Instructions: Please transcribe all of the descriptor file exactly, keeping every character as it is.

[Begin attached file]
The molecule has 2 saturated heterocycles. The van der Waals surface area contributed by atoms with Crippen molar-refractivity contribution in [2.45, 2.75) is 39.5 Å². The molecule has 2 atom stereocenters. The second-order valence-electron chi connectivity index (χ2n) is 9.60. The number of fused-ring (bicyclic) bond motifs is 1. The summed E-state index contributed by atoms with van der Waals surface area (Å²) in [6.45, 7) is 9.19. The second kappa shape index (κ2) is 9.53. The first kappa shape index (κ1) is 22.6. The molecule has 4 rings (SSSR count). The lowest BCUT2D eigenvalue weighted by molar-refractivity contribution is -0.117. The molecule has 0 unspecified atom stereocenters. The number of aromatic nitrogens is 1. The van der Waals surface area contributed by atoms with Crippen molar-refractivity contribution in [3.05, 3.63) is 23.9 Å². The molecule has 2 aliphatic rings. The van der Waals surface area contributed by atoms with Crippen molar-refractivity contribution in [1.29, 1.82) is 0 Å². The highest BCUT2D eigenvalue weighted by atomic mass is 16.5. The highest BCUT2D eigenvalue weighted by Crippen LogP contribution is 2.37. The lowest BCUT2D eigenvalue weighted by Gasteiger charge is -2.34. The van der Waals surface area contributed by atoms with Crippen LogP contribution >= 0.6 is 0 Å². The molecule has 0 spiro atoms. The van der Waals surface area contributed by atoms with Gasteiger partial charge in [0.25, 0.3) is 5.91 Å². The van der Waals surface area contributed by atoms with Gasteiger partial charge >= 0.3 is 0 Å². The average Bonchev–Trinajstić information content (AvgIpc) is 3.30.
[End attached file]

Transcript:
The molecule has 2 saturated heterocycles. The van der Waals surface area contributed by atoms with Crippen molar-refractivity contribution in [2.45, 2.75) is 39.5 Å². The molecule has 2 atom stereocenters. The second-order valence-electron chi connectivity index (χ2n) is 9.60. The number of fused-ring (bicyclic) bond motifs is 1. The summed E-state index contributed by atoms with van der Waals surface area (Å²) in [6.45, 7) is 9.19. The second kappa shape index (κ2) is 9.53. The first kappa shape index (κ1) is 22.6. The molecule has 4 rings (SSSR count). The lowest BCUT2D eigenvalue weighted by molar-refractivity contribution is -0.117. The molecule has 0 unspecified atom stereocenters. The number of aromatic nitrogens is 1. The van der Waals surface area contributed by atoms with Crippen molar-refractivity contribution in [3.05, 3.63) is 23.9 Å². The molecule has 2 aliphatic rings. The van der Waals surface area contributed by atoms with Crippen molar-refractivity contribution in [1.29, 1.82) is 0 Å². The highest BCUT2D eigenvalue weighted by atomic mass is 16.5. The highest BCUT2D eigenvalue weighted by Crippen LogP contribution is 2.37. The lowest BCUT2D eigenvalue weighted by Gasteiger charge is -2.34. The van der Waals surface area contributed by atoms with Crippen LogP contribution >= 0.6 is 0 Å². The molecule has 0 spiro atoms. The van der Waals surface area contributed by atoms with Gasteiger partial charge in [0.25, 0.3) is 5.91 Å². The van der Waals surface area contributed by atoms with Gasteiger partial charge >= 0.3 is 0 Å². The average Bonchev–Trinajstić information content (AvgIpc) is 3.30.